ISTANBUL, Turkey (BP)–In the aftermath of November’s terrorist bombings in Istanbul, Turkey’s search for a modern national identity has attained high-stakes urgency.
Most eyes remain on Iraq, just to the south, where, despite Saddam Hussein’s capture Dec. 13, the battle for control continues. But where Turkey goes, much of the Muslim world might one day follow — politically and spiritually.
As in recent Al Qaeda-related attacks in Saudi Arabia and elsewhere, the Istanbul bombers struck at “soft targets” connected in some way to the United States, its military allies or Israel. In this case, they hit two Jewish synagogues, a British-owned bank and the British Consulate. Also, as in the other attacks, many of the victims left dead or bleeding on the streets of Istanbul were local Muslim bystanders. Such indiscriminate brutality has caused widespread public anger and revulsion.
How Turks respond is crucial, because another target of the bombings appears to be modern Turkey itself.
The ancient cultural crossroads of Europe and Asia, Turkey was the heart of the Ottoman Empire, crown of Islam’s golden age of conquest. Istanbul was its capital. The empire lasted more than six centuries, and at its zenith stretched from the gates of Vienna to the southern tip of Arabia.
Turkey remains overwhelmingly Muslim, but its government and military have been solidly secular for generations. Its politics and economy are increasingly democratic and Western-oriented. It is a member of NATO and has been seeking entry into the European Union for years. More than 60 percent of its 71 million people are under the age of 30 — and more interested in making a good living than returning to the ways of traditional Islam.
Those factors — and the government’s reluctant support for the U.S.-led Iraq invasion, despite opposition from the Turkish public — have incurred the wrath of Islamic extremists. Post-bombing investigation and arrests by Turkish authorities so far indicate the bombers were Turks tied to or inspired by Al Qaeda and its tentacles in the region.
“Obviously someone is mad at Turkey and is trying to hurt them because of Turkey’s importance as a hub for East and West,” says a Christian observer who lives in Istanbul. Muslim militants “don’t want a moderate voice that is pro-democracy and pro-Western, yet Islamic. They don’t want Turkey there as model of how it could work. So several things are converging on that real estate, which happens to be the same real estate where [the Apostle] Paul did his ministry.”
If turning Turkey away from the West is the goal of the terrorists, their methods seem to be backfiring — at least so far.
“The militants know Turkey’s strategic importance, so they’re trying to use the tactic of fear,” reports another Christian observer in Turkey. “But for the most part it’s causing disgust versus fear. It’s causing people to question their imams as they try to discover what the Koran teaches. It’s another nail in the coffin of disillusionment with what is true Islam. They’re asking, ‘Is this what we want to adhere to?’ A lot of local papers are saying, ‘This is not Islam. This is not who we are.’ They’re running toward secularism and materialism here in Turkey.”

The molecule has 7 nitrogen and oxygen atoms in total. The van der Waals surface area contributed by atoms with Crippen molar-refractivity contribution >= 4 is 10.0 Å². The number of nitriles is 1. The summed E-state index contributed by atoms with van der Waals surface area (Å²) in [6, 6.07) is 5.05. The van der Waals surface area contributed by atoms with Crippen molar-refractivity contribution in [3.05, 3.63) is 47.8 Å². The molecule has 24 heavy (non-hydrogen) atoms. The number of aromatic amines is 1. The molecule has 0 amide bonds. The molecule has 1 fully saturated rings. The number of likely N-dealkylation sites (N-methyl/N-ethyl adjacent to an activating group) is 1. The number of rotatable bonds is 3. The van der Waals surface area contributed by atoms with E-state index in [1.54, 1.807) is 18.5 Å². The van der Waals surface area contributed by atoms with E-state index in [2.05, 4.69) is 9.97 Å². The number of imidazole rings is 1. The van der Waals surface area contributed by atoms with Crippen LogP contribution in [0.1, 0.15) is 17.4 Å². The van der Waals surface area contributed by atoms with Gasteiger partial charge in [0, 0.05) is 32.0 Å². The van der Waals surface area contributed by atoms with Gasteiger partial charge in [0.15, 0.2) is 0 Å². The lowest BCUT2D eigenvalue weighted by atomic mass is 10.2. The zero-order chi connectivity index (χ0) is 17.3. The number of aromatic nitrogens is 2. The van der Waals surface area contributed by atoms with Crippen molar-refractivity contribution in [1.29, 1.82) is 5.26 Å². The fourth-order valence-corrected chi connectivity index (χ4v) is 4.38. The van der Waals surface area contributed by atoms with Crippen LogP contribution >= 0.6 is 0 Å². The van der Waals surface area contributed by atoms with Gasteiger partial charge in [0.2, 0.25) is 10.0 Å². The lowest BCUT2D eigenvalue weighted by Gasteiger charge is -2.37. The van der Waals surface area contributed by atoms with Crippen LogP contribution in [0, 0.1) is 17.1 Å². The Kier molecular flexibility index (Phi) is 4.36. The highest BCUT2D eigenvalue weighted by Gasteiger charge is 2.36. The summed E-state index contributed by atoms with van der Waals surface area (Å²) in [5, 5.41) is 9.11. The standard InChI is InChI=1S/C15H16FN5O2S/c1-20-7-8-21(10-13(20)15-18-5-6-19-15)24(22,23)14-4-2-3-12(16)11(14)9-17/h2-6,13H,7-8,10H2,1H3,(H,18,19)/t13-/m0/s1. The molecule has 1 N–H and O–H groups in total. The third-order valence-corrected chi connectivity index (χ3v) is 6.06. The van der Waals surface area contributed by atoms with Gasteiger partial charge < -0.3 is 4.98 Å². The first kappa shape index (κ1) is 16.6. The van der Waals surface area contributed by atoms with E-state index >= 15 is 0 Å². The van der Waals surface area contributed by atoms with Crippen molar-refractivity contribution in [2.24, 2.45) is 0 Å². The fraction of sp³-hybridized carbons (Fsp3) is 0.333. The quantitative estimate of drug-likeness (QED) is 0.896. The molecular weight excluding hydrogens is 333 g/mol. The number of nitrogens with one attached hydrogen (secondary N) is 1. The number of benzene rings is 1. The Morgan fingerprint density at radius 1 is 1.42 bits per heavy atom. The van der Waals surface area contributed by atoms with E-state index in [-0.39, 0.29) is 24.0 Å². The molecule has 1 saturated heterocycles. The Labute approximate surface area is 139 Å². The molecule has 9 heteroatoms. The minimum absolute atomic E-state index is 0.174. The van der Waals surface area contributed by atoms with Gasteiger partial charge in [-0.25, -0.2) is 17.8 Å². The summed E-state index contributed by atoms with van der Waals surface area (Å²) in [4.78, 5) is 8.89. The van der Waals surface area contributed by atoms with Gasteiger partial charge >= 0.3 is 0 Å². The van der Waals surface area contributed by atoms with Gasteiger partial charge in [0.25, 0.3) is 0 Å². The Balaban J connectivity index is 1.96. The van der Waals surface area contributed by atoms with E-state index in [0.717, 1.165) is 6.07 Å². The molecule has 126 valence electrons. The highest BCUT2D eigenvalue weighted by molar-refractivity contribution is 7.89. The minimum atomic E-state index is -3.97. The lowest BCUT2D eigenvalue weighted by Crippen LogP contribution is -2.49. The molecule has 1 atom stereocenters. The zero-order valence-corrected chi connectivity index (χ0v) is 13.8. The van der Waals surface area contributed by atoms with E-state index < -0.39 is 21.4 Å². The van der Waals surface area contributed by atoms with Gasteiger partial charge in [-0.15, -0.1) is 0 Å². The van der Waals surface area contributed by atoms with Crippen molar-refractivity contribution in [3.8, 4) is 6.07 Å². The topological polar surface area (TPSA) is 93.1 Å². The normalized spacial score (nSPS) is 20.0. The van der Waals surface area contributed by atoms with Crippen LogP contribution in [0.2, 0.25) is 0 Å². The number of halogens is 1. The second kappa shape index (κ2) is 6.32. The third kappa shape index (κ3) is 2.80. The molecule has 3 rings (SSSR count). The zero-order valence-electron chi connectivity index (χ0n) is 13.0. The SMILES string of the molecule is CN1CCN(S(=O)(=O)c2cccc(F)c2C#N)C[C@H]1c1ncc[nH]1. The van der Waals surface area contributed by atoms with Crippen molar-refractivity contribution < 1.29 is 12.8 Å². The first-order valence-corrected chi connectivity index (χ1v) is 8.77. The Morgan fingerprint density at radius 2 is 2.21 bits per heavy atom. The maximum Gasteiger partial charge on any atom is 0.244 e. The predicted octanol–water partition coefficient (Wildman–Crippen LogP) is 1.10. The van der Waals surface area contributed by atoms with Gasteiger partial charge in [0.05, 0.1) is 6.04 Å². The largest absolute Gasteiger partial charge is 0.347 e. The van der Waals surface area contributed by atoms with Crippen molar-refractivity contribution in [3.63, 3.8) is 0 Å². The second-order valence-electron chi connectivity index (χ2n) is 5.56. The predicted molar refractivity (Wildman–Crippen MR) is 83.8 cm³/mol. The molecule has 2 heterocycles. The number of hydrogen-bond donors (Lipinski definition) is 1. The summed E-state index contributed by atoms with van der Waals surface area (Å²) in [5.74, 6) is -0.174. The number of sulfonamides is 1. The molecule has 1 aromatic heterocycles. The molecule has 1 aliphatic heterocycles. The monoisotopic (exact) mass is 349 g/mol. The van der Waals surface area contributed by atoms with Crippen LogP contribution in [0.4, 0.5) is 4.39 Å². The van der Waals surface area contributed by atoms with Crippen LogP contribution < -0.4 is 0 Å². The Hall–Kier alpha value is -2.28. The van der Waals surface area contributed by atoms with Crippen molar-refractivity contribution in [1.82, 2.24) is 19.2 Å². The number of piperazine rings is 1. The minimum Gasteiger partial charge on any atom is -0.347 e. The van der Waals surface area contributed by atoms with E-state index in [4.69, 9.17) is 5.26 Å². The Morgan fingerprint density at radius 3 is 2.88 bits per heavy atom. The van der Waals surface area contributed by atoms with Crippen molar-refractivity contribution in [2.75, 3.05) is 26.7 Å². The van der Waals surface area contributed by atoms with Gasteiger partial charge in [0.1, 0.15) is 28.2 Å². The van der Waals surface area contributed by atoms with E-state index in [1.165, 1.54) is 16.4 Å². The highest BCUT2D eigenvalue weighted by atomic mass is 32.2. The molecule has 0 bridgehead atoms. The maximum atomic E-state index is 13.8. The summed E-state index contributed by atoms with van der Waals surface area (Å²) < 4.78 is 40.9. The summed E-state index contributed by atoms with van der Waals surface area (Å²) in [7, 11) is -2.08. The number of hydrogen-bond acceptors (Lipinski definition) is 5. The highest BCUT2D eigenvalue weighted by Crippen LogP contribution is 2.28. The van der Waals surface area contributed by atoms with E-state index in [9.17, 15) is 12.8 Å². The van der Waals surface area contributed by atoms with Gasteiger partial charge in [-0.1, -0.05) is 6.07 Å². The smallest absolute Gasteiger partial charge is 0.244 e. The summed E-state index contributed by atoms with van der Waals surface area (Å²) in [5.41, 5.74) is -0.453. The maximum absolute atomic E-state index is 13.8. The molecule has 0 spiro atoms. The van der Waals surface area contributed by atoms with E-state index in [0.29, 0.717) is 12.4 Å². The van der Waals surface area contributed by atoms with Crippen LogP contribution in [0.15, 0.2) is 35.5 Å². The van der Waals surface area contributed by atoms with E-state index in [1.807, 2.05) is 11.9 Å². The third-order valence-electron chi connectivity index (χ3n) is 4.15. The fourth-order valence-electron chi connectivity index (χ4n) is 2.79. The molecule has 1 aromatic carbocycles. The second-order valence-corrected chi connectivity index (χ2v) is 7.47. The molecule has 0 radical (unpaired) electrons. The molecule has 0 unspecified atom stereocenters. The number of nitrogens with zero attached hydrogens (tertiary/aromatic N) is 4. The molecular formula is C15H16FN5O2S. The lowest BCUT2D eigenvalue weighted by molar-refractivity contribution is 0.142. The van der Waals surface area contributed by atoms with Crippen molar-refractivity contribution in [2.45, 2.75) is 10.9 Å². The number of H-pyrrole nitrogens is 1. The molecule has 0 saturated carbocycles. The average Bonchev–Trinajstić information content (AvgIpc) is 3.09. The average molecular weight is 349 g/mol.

Another significant public shift may have occurred after the synagogue bombings: The Jewish victims were embraced and mourned as native Turks, not as outsiders or “foreigners” in Turkey.
“The Turkish media really picked up on the fact that these are Turks who embraced Judaism, not minority groups,” the observer notes. “They put Turkish flags on these Jewish coffins. That is a huge change in terms of identity: You can be a Turk and you can be something else. They are saying this [terrorism] is against Turks, whether you choose to believe Christianity or you choose to believe Islam or anything else. A Turk is a Turk.”
The consequences of such a shift, if it lasts, are potentially enormous for the small but growing body of Turkish Christians. They live in a culture that has long taken for granted that “to be a Turk is to be Muslim.” It’s easier for Muslims to decide to follow Christ in urban Turkey than in some other parts of the Muslim world, but “easier” is a relative term. Conversion often brings rejection by family members, educational and employment discrimination, harassment and threats.
Still, the number of evangelical Turkish believers has grown to about 3,000 — up from a little more than 2,000 last year. The number of small groups gathering to worship also is expanding. “Something’s happening spiritually,” the observer says.
Another Christian, who walked by the British Consulate in Istanbul only a few days before it was bombed Nov. 20, admitted it would “be easy to become paralyzed by fear of what might happen — what cost or pain or suffering we might bear — if we continue to proclaim Good News here.”
But he sees the growth in believers and worship groups pointing “toward a time when the church will begin to spontaneously expand here … catapulted forward by the indisputable witness of the transformed lives of new disciples of Jesus and new churches.”
(BP) photos posted in the BP Photo Library at http://www.bpnews.net. Photo titles: IN THE BALANCE and TURKEY’S TRANSITION.